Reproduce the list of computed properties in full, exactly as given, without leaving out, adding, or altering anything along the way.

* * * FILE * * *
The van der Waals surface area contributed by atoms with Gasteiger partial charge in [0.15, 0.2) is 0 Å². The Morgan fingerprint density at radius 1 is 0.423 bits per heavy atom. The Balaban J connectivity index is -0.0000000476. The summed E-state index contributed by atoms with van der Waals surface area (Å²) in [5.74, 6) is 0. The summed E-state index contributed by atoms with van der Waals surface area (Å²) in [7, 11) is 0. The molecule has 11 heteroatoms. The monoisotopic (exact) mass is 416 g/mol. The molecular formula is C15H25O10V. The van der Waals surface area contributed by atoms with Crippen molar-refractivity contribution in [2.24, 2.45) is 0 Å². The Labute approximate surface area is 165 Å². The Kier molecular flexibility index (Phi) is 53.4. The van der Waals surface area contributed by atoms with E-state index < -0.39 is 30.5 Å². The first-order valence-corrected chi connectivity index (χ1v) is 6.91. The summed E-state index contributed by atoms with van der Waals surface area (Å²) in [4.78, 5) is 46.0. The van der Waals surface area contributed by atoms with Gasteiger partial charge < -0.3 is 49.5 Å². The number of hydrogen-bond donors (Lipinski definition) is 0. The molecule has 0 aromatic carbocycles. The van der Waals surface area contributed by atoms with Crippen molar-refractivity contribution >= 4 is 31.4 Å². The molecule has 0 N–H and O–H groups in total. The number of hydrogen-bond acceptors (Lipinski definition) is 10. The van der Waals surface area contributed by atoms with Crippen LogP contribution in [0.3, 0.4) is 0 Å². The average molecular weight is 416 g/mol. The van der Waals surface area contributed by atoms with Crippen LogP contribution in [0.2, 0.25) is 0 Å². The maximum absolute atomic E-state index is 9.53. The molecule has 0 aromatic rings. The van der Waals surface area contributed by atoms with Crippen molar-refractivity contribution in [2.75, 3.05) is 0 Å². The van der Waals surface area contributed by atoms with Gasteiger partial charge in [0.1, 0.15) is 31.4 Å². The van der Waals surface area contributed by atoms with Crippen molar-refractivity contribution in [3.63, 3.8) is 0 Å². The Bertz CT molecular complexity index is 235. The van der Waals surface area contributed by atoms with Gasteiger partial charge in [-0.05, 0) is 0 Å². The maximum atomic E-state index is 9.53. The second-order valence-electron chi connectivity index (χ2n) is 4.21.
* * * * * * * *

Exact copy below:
The van der Waals surface area contributed by atoms with Gasteiger partial charge in [0.15, 0.2) is 0 Å². The Morgan fingerprint density at radius 1 is 0.423 bits per heavy atom. The Balaban J connectivity index is -0.0000000476. The summed E-state index contributed by atoms with van der Waals surface area (Å²) in [5.74, 6) is 0. The summed E-state index contributed by atoms with van der Waals surface area (Å²) in [7, 11) is 0. The molecule has 11 heteroatoms. The monoisotopic (exact) mass is 416 g/mol. The molecular formula is C15H25O10V. The van der Waals surface area contributed by atoms with Crippen molar-refractivity contribution in [2.24, 2.45) is 0 Å². The Labute approximate surface area is 165 Å². The Kier molecular flexibility index (Phi) is 53.4. The van der Waals surface area contributed by atoms with E-state index < -0.39 is 30.5 Å². The first-order valence-corrected chi connectivity index (χ1v) is 6.91. The summed E-state index contributed by atoms with van der Waals surface area (Å²) in [4.78, 5) is 46.0. The van der Waals surface area contributed by atoms with Gasteiger partial charge < -0.3 is 49.5 Å². The number of hydrogen-bond donors (Lipinski definition) is 0. The molecule has 0 aromatic carbocycles. The van der Waals surface area contributed by atoms with Crippen molar-refractivity contribution >= 4 is 31.4 Å². The molecule has 0 N–H and O–H groups in total. The number of hydrogen-bond acceptors (Lipinski definition) is 10. The van der Waals surface area contributed by atoms with Crippen LogP contribution in [0.3, 0.4) is 0 Å². The average molecular weight is 416 g/mol. The van der Waals surface area contributed by atoms with Crippen LogP contribution in [0.2, 0.25) is 0 Å². The maximum absolute atomic E-state index is 9.53. The molecule has 0 aromatic rings. The van der Waals surface area contributed by atoms with Crippen molar-refractivity contribution in [2.75, 3.05) is 0 Å². The van der Waals surface area contributed by atoms with Gasteiger partial charge in [0.1, 0.15) is 31.4 Å². The van der Waals surface area contributed by atoms with Crippen molar-refractivity contribution in [3.63, 3.8) is 0 Å². The Bertz CT molecular complexity index is 235. The van der Waals surface area contributed by atoms with Gasteiger partial charge in [-0.05, 0) is 0 Å². The maximum atomic E-state index is 9.53. The second-order valence-electron chi connectivity index (χ2n) is 4.21.